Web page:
Sacred Hearts Academy  |   Honolulu, Hawaii

Ka Leo

Sacred Hearts Academy  |   Honolulu, Hawaii

Ka Leo

Sacred Hearts Academy  |   Honolulu, Hawaii

Ka Leo

Senior paddlers navigate their final season

Sacred Heart Academy seniors hold their paddles tight in the waters of Magic Island. (From Left to Right) Senior Veda Gang, Anna Pinkerton, Madison Iwashita, and Charli Omura. Photo courtesy to Mahina Monsarrat Ohelo.

Whether it be on the court or out in the sea, many would agree that Sacred Heart Academy student athletes show their strength. And as the Interscholastic League of Honolulu’s (ILH) paddling season comes to an end this year, the varsity senior paddlers reflect on their days on the water.

Seniors Veda Gars, Madison Iwashita, Anna Pinkerton and Charli Omura pose for a photo with one of Kanalui Canoe Club’s outrigger canoes. These girls spend around 13 hours a week in the boats. Photo courtesy of Jordan Terry.

“It is really important to communicate, rely on and work with the people in your boat,” Madison Iwashita said. “My teammates over the years have made paddling such an enriching experience, and if you push your teammates to grow and encourage them, you will eventually end up becoming a stronger paddler, individually, and a better crew.”

The season began in October with rigorous conditioning before paddlers were able to power through the mighty ocean in an outrigger canoe.

Each race begins at Magic Island. From there, the race continues towards either the Kewalo Basin Harbor buoy or Diamond Head. These races can last for up to 25 minutes to an hour.

Iwashita has been a part of Eo Kanalui since her sophomore year at the Academy. While leading the crew in her seat-one position, she also thrives outside of the boat. This past year, Iwashita was the first student in Academy history to win the Distinguished Young Women (DYW) program. She will compete in the national DYW competition in Alabama this summer.

Team captain and steersman Charli Omura began her paddling career with Iwashita after the COVID-19 pandemic hit. Omura recalls wearing face masks and social distancing whenever they were not in the boat.

Team Captain Charli Omura parks their varsity 1 boat after their sixth and final race into the Ala Moana boating dock. Many of the girls believe paddling is more mental rather than physical while racing because of the long distances and conditions of the race. Photo courtesy of Peyton Manning.

Through all the changes, Omura said, “I’ve paddled with some of these girls for a few years now, and I have seen all of these girls grow and accomplish things in their lives.”

Omura shares a similar personal experience.

“I am proud of how much more mature I’ve become and how I have grown,” she said. “I can give a lot of credit to my teammates and coaches for supporting me throughout the years and being part of the reason I’ve grown.”

These long practices and stressful race days strengthened their friendships in more than one way.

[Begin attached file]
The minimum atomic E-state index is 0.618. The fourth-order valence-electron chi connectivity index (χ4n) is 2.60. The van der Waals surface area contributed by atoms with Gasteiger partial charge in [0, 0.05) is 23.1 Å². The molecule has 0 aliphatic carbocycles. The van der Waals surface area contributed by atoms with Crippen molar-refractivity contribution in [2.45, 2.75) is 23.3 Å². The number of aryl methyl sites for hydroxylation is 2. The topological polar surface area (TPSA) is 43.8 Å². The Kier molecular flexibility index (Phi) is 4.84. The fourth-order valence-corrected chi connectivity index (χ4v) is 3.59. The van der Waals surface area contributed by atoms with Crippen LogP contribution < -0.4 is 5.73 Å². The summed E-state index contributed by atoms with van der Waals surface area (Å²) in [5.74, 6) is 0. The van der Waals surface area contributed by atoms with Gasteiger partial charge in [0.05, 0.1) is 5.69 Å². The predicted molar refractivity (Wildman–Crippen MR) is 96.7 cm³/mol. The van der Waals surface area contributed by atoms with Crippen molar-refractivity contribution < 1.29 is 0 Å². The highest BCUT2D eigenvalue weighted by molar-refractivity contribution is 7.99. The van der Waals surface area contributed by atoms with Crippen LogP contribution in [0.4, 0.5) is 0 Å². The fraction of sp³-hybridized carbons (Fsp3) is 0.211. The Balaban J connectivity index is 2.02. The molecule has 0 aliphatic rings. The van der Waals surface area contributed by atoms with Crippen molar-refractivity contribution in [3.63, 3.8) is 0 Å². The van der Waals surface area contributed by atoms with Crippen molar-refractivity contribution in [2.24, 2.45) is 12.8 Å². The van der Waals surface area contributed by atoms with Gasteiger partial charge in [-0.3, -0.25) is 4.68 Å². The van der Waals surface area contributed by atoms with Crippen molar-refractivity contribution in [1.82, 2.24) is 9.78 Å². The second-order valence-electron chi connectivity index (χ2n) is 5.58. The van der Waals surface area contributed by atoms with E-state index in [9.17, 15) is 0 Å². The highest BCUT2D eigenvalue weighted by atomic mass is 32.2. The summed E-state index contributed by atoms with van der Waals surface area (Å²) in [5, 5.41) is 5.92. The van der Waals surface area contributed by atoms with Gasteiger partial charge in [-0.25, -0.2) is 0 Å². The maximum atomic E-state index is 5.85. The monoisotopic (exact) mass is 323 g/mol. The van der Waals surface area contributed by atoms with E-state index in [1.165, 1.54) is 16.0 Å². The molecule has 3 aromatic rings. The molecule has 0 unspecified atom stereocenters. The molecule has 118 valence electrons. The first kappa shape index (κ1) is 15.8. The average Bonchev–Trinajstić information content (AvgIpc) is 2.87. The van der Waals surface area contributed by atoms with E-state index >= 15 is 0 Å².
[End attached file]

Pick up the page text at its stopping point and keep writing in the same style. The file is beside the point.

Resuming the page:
Fellow senior and second-year paddler Anna Pinkerton also shares her thoughts on her teammates.

“Whether it’s team bonding outside of practice or swimming in the ocean during morning practices, it’s always time well spent with those girls,” she said. “I feel like we all have a close bond. I have a lot of funny and enjoyable memories with them.”

The most recent addition to the senior line-up is first-year paddler Veda Garg.

“Although I was new to paddling, everyone was incredibly motivating and always helped me when needed,” she said. “It was a wonderful experience, and I wish I had joined earlier.”

Madison Iwashita with her parents after her final race in seat one. She plans to pursue a degree in International Relations. Photo courtesy of Peyton Manning.

After finishing their last long push to Kewalo Basin and back to Magic Island on Jan. 31,  the varsity 1 seniors paddled back to the Ala Wai dock to celebrate with family and friends.

Although colleges do not currently offer canoe paddling outside of recreational groups, there are many other leagues in Hawaii. Over the summer, many of the ILH paddlers go into one of the three summer paddling leagues and move into their own team clubs.

“If I were to do anything different, I think I’d take the opportunity to paddle for club paddling so that it could benefit me as a paddler,” Omura said. “It could have helped me to be more strong or fit for my team.”

Outside of the boat, the Lancer seniors have been getting ready to embrace adulthood. Pinkerton shared that she is going to attend the University of Hawaii at Manoa, where she will major in fashion design. She is hoping to start her own bikini line within the next few years.

Seniors Madison Iwashita, Veda Garg and Charli Omura strike a pose and raise spirits before their last race.  Photo courtesy of Peyton Manning.

While Pinkerton is staying local, Iwashita and Garg are both plan on expanding their horizons past the Pacific. Garg wants to continue her academic years in New York to study law.

Finishing off her senior year strong and with determination, Omura said, “It starts with yourself. Just like anything else, you need to put in effort to get good results.”


About the Contributor
Mahina Monsarrat-Ohelo
Mahina is a second-year Journalism student and a junior at the Academy. In this year of Journalism, she hopes to strengthen her writing skills and expand her vocabulary. In her free time she enjoys working out, paddling, and listening to music. One fun fact about Mahina is that she listened to over 156,500 minutes of music last year.
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